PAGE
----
The World Baseball Classics (WBC) is happening again! It’s going to be as exciting as Olympic baseball! Even though I’m a baseball fan, I don’t really get excited about Olympic baseball, so I’m not really excited about the WBC. I started writing a long post about why I don’t think the WBC is good for baseball, but then it occurred to me that it has nothing to do with Ningin. So instead, here’s a preview and some notes about the Asian teams:
I would be shocked if they win one game. While China has their own baseball league, its still very, very early in its development. They only have three players in MLB on their roster, all of them in low-level minor leagues. Though, Kai Lui and Zhenwang Zhang got some buzz as the first players from mainland China to sign with an American team: the New York Yankees.
Chinese Taipei (Roster)
They’ll beat China, and that’s about it. While Chinese Taipei (aka Taiwan) have more of an interest in baseball overall, their baseball system isn’t nearly as developed as Korea or Japan. Don’t expect to see Chien-Ming Wang of the Yankees play. The Yankees don’t really like their players playing in the WBC, and Wang just came off a serious injury last year.
Of all of the Asian teams, Japan is the most stacked. Not only are there a lot of MLB all-stars playing for Japan, but the Japanese baseball league is probably second in the world to the MLB, though a distant second, in terms of talent. They have Suzuki Ichiro, Daisuke Matsuzaka, Hideki Okajima, Akinori Iwamura, Kosuke Fukudome, and a bunch of MLB-ready talent. Also, they won the tournament’s inaugural season in a dramatic game against South Korea. I expect them to do well and possibly defend their title.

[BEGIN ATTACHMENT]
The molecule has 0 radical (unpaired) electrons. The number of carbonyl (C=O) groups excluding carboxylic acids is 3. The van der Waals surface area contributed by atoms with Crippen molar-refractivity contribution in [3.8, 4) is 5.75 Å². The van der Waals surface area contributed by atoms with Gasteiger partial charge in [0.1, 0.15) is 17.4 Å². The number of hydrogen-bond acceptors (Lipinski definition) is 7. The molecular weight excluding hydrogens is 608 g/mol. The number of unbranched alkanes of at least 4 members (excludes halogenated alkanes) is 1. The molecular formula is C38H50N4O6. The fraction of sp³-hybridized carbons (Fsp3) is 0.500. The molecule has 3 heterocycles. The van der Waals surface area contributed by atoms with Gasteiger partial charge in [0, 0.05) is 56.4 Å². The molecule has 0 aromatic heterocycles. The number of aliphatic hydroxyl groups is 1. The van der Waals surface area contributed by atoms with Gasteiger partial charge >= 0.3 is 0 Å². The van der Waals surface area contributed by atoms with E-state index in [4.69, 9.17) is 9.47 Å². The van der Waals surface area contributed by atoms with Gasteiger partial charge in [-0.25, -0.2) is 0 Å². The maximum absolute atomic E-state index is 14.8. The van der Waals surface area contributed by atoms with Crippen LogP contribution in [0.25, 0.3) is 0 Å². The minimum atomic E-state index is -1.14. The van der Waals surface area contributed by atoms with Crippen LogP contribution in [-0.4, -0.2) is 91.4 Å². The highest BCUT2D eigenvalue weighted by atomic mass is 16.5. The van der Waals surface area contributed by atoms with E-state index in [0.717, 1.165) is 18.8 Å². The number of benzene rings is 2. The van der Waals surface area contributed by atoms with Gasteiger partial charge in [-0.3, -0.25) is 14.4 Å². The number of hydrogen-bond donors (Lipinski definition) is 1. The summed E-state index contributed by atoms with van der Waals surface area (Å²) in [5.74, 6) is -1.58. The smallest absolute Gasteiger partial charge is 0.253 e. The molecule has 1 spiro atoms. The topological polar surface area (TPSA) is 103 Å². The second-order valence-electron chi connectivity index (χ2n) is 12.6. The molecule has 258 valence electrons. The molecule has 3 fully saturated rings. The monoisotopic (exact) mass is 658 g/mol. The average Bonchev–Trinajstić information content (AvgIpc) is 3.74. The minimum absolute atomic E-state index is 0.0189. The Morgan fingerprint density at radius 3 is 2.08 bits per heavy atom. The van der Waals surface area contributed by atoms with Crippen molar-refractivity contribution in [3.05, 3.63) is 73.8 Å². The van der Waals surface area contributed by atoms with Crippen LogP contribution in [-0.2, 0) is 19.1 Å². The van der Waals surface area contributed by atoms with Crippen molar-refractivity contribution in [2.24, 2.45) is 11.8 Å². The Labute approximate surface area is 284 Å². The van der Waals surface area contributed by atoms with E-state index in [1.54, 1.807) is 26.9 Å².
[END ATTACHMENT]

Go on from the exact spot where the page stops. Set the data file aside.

South Korea (Roster)
South Korea was the surprising team last year. They were undefeated—beating Japan twice—with their only loss to Japan in the Championship game. On paper, they have decent talent, second only to Japan in the Asian division. The only name that jumps out of me on their roster (not because it’s the only name that’s highlighted blue) is Shin-Soo Choo. He was a spark plug for the Cleveland Indians last season and gave me some good fantasy numbers for my leagues. For the most part, I would say Korean talent is pretty much on par with Japanese talent since a lot of Koreans play in the Japanese leagues. But Japan definitely has more stars. The 2006 team must have had a lot of chemistry or something because they completely overachieved. It wouldn’t totally shock me if they won it all this time around for the same reason.
There’s a ton of exhibition games starting 2/28. The actual tournament starts on March 5th with China facing Japan. I believe all the games will be on ESPN2 for those who can afford cable in this economic climate.
Of course, on paper, the U.S. should win. The U.S. Team is stacked with an all-star or a future hall of famer in every position. Then again, they were stacked the first time around, and Japan and Korea finished first and second, respectively. The Yankees are stacked on paper, but they never seem to win the World Series every year. That’s why they play the games!